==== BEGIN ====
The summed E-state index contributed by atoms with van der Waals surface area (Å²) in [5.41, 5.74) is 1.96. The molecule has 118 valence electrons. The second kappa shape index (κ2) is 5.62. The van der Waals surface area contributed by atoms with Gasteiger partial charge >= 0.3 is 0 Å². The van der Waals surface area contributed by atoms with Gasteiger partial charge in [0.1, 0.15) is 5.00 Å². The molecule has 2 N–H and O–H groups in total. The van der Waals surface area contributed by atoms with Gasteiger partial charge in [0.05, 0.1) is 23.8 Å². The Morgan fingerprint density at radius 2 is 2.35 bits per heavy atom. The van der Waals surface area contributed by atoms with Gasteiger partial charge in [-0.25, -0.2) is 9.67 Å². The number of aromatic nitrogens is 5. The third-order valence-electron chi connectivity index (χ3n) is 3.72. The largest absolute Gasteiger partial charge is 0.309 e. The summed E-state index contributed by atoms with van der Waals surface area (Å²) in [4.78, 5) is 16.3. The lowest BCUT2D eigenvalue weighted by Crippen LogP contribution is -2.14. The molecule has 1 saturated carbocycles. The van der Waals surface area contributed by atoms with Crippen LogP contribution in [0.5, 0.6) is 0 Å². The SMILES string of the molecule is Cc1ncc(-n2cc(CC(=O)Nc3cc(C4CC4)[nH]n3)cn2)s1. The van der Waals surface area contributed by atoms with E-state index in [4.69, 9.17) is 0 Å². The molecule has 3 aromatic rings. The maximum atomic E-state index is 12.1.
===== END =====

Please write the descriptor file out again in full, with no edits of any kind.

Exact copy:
The summed E-state index contributed by atoms with van der Waals surface area (Å²) in [5.41, 5.74) is 1.96. The molecule has 118 valence electrons. The second kappa shape index (κ2) is 5.62. The van der Waals surface area contributed by atoms with Gasteiger partial charge >= 0.3 is 0 Å². The van der Waals surface area contributed by atoms with Gasteiger partial charge in [0.1, 0.15) is 5.00 Å². The molecule has 2 N–H and O–H groups in total. The van der Waals surface area contributed by atoms with Gasteiger partial charge in [0.05, 0.1) is 23.8 Å². The Morgan fingerprint density at radius 2 is 2.35 bits per heavy atom. The van der Waals surface area contributed by atoms with Gasteiger partial charge in [-0.25, -0.2) is 9.67 Å². The number of aromatic nitrogens is 5. The third-order valence-electron chi connectivity index (χ3n) is 3.72. The largest absolute Gasteiger partial charge is 0.309 e. The summed E-state index contributed by atoms with van der Waals surface area (Å²) in [4.78, 5) is 16.3. The lowest BCUT2D eigenvalue weighted by Crippen LogP contribution is -2.14. The molecule has 1 saturated carbocycles. The van der Waals surface area contributed by atoms with Crippen LogP contribution in [0.5, 0.6) is 0 Å². The SMILES string of the molecule is Cc1ncc(-n2cc(CC(=O)Nc3cc(C4CC4)[nH]n3)cn2)s1. The van der Waals surface area contributed by atoms with E-state index in [4.69, 9.17) is 0 Å². The molecule has 3 aromatic rings. The maximum atomic E-state index is 12.1.